Rapidly expanding populations in developing nations result in an overwhelming amount of solid and organic waste. In many of these small, struggling nations, there are few or no managed landfills. Much of the waste is simply dumped on the ground near the edge of town. These open air garbage dumps put people at risk for disease and pollute the environment.
In many cases, solid waste leaches heavy metals, cadmium, copper, lead, manganese, and zinc into the soil and water. Now, researchers at India’s Pondicherry University think that wriggling pink earthworms may be the secret to affordable bioremediation of these contaminated sites. How? By doing exactly what they do in your home compost pile.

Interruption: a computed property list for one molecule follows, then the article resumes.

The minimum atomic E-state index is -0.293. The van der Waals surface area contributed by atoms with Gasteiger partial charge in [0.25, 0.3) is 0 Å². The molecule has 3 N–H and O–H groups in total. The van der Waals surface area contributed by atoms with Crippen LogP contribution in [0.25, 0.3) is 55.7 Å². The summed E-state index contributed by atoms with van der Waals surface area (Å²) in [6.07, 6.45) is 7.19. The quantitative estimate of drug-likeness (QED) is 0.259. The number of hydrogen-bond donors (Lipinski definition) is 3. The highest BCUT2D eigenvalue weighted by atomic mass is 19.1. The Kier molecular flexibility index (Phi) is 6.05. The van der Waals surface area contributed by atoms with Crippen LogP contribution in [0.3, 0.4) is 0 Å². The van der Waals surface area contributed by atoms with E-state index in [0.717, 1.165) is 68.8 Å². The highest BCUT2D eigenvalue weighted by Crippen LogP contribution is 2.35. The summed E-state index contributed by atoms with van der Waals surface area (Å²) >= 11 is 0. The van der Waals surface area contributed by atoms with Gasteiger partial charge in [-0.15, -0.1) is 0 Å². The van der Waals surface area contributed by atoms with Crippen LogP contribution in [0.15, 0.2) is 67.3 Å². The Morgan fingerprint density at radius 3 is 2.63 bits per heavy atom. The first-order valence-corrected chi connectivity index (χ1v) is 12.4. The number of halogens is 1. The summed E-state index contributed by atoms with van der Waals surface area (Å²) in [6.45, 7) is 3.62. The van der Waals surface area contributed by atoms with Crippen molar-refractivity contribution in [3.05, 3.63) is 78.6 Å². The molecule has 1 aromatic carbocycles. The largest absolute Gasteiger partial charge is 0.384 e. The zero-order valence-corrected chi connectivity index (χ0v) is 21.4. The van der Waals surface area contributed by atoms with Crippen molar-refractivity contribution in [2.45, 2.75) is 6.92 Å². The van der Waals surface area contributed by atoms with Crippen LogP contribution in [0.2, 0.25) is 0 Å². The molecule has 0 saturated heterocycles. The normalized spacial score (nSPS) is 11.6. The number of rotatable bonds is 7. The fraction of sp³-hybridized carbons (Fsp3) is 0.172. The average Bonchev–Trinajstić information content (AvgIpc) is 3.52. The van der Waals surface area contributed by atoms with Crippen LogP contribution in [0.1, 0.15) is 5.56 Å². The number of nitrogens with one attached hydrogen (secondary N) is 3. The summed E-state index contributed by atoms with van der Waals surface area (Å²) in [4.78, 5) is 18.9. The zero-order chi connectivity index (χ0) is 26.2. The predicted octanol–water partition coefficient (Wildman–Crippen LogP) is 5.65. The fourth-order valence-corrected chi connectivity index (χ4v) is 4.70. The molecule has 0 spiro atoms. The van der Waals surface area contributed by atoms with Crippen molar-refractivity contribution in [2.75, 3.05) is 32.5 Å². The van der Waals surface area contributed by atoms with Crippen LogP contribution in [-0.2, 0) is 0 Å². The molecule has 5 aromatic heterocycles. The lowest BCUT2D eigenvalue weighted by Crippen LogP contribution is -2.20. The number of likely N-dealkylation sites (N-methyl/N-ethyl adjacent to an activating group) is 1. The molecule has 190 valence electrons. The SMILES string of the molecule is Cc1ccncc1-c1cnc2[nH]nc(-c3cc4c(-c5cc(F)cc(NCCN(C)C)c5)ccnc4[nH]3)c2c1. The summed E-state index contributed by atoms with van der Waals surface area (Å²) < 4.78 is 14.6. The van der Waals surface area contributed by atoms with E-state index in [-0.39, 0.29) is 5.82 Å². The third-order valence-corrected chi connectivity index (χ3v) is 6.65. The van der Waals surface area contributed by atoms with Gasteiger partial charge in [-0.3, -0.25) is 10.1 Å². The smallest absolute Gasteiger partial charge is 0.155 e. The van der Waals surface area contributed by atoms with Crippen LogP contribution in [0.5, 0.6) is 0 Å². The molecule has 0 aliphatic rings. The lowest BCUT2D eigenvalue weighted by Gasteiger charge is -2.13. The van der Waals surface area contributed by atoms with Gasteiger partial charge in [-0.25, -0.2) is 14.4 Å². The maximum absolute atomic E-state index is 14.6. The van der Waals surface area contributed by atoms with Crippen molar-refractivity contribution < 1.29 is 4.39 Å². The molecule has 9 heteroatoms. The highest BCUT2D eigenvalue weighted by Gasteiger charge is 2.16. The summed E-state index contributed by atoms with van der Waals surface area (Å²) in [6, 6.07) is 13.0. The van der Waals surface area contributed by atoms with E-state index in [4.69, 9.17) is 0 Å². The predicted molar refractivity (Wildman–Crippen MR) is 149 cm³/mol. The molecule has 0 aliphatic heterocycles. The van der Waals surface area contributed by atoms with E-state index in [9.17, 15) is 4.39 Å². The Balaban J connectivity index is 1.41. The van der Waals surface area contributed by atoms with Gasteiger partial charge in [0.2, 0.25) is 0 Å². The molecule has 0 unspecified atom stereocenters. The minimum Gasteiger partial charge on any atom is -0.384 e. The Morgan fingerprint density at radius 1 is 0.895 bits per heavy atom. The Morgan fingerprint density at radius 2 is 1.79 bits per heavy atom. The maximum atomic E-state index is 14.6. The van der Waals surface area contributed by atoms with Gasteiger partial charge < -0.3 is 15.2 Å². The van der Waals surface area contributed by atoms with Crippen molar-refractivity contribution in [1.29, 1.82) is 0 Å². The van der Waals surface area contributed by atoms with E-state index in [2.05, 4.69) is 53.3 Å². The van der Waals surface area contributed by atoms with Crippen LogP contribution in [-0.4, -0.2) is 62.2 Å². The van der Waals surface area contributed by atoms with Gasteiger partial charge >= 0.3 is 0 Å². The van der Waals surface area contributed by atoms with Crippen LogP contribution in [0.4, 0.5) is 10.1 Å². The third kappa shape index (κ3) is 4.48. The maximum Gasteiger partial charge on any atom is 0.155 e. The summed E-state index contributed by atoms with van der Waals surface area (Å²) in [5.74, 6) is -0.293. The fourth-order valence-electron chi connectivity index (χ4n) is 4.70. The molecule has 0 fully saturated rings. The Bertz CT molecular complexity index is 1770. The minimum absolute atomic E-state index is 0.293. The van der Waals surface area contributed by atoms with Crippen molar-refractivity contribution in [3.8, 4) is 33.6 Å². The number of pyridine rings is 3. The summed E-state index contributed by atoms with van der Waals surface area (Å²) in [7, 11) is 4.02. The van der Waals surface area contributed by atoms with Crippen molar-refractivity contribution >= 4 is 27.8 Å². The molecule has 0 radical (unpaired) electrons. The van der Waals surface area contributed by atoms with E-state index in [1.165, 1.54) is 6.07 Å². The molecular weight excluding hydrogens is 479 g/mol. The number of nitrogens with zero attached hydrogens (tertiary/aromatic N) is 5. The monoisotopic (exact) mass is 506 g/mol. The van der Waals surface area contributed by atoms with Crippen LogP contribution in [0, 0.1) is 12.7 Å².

According to the researchers, Eudrilus eugeniae, Eisenia fetida and Perionyx excavates earthworms appear to have digestive systems that are capable of detaching heavy metal ions from the complex aggregates between these ions and humic substances in organic waste as it rots. Now, everything that goes into an earthworm’s mouth eventually appears again on the other end, but scientists say when it comes to these heavy metals, that’s not the case. Various enzyme-driven processes then seem to lead to assimilation of the metal ions by the worms so that they are locked up in the organism’s tissues rather than being released back into the compost as worm casts.
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